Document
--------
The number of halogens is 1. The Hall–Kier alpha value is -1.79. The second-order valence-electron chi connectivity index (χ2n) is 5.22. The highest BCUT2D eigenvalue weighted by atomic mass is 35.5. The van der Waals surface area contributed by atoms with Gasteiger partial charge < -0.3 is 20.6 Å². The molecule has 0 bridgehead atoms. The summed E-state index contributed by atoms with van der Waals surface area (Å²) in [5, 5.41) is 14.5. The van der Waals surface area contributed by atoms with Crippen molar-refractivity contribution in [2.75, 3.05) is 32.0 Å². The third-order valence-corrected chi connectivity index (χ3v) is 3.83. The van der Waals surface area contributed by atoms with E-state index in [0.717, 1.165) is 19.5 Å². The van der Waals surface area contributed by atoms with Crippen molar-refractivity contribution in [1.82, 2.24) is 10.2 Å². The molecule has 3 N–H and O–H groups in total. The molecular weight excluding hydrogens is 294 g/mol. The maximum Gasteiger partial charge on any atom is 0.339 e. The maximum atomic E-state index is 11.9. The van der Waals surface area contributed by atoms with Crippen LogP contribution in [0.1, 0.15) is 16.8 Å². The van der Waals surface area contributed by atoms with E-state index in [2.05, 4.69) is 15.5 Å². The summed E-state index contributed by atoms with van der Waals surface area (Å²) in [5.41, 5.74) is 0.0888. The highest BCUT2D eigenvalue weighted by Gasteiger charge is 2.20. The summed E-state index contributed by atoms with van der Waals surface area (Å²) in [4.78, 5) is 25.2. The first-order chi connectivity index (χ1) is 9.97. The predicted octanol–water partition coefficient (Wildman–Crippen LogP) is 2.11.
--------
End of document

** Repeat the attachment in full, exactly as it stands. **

The number of halogens is 1. The Hall–Kier alpha value is -1.79. The second-order valence-electron chi connectivity index (χ2n) is 5.22. The highest BCUT2D eigenvalue weighted by atomic mass is 35.5. The van der Waals surface area contributed by atoms with Gasteiger partial charge < -0.3 is 20.6 Å². The molecule has 0 bridgehead atoms. The summed E-state index contributed by atoms with van der Waals surface area (Å²) in [5, 5.41) is 14.5. The van der Waals surface area contributed by atoms with Crippen molar-refractivity contribution in [2.75, 3.05) is 32.0 Å². The third-order valence-corrected chi connectivity index (χ3v) is 3.83. The van der Waals surface area contributed by atoms with E-state index in [0.717, 1.165) is 19.5 Å². The van der Waals surface area contributed by atoms with Crippen molar-refractivity contribution in [1.82, 2.24) is 10.2 Å². The molecule has 3 N–H and O–H groups in total. The molecular weight excluding hydrogens is 294 g/mol. The maximum Gasteiger partial charge on any atom is 0.339 e. The maximum atomic E-state index is 11.9. The van der Waals surface area contributed by atoms with Crippen LogP contribution in [0.1, 0.15) is 16.8 Å². The van der Waals surface area contributed by atoms with E-state index in [2.05, 4.69) is 15.5 Å². The summed E-state index contributed by atoms with van der Waals surface area (Å²) in [5.41, 5.74) is 0.0888. The highest BCUT2D eigenvalue weighted by Gasteiger charge is 2.20. The summed E-state index contributed by atoms with van der Waals surface area (Å²) in [4.78, 5) is 25.2. The first-order chi connectivity index (χ1) is 9.97. The predicted octanol–water partition coefficient (Wildman–Crippen LogP) is 2.11.